Working landscapes

PHOENIX – Drive south on Interstate 10 out of the Phoenix metro area, past Ikea, and the city ends abruptly, a sharp line between development and desert. Given its reputation for sprawl, Phoenix (when I say “Phoenix” here I’m talking about the whole metro area, not just the city itself) is remarkably compact. The realities …

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Throwback Thursday: the 1885 Riverside Citrus Fair

Starting to think about what my next book might be, I’ve been reading about the history of citrus agriculture in the Southern California of my birth. My interest, in terms of the book, is the way the evolution of irrigation technology and governance maps onto the working landscape that was, for a time, the richest …

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UC Davis irrigation experiment shows big increase in alfalfa yield per acre foot of water

Cleverly managed deficit irrigation (when you significantly reduce water applied during the hot part of the year) substantially increased yield per unit water applied in a new study by researchers at UC Davis. In controlled side-by-side field experiments, Dan Putnam and his colleagues demonstrated that if you do it right, a big reduction in water …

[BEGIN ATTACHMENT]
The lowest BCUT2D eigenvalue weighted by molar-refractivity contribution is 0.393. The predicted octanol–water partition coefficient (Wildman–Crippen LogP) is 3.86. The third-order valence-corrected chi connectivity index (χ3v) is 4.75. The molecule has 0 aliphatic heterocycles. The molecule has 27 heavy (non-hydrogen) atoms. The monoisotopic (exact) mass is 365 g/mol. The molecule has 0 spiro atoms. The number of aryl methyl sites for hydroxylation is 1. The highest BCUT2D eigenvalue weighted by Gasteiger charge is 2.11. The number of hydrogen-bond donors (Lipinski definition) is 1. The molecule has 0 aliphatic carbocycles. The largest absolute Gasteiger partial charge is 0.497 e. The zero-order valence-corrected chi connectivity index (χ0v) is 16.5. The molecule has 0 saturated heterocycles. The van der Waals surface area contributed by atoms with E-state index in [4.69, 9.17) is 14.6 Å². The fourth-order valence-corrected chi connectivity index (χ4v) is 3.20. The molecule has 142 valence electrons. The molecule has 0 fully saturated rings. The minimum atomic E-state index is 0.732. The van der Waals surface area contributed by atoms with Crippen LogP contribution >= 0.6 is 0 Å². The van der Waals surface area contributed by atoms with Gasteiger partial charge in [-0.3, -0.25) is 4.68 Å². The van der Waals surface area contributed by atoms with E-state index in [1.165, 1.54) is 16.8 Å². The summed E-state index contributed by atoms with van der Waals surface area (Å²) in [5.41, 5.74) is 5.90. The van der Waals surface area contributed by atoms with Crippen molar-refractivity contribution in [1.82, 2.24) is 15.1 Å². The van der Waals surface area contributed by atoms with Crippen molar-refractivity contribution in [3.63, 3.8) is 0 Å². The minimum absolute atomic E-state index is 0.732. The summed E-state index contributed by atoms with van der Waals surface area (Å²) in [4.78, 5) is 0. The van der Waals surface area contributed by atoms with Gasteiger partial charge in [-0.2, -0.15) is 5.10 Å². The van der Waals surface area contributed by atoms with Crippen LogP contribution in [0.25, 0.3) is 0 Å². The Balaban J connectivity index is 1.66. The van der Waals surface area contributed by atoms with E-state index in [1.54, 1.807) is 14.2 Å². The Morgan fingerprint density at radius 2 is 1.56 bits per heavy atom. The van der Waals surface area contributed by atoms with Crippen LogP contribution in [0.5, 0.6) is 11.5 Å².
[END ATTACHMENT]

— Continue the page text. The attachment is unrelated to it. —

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Melons, lettuce, and other things about 2016

On a personal level, 2016 has been pretty great. I published a book, Water is for Fighting Over: and Other Myths about Water in the West, which has been well received. When I was struggling three years ago to move from the general – “I want to write a book” – to the specific – “I …

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Is Colorado River water responsible for 15 percent of U.S. crops?

I’ve seen this more than once: Fifteen percent of all U.S. crops are grown with irrigation water that originates in the Colorado River Basin. That’s from an Alternet piece, and it’s a number I’ve seen repeated many times (see here, here, here for just a few of the many examples). I am skeptical. I’ve been unable …

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A return to flood irrigation in search of environmental benefits

I’ve praised the successful shift from flood irrigation toward more efficient technology – meaning things like center-pivot and drip over flood irrigation – that has enabled a downward trend in the amount of water applied to a typical irrigated acre of farmland in the United States. According to the USGS, US farmers decreased their average …

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How “Cheap Talk” Helped Environmentalists and Water Managers Find Common Ground

An excerpt from my book, published by Earth Island Journal: a case study in how “cheap talk” – the relative informality of a “working group” without obligations – helped calm conflict between environmentalists and water managers on the Lower Colorado: In the short run, the relative informality meant that there was no concrete, institutionalized way …

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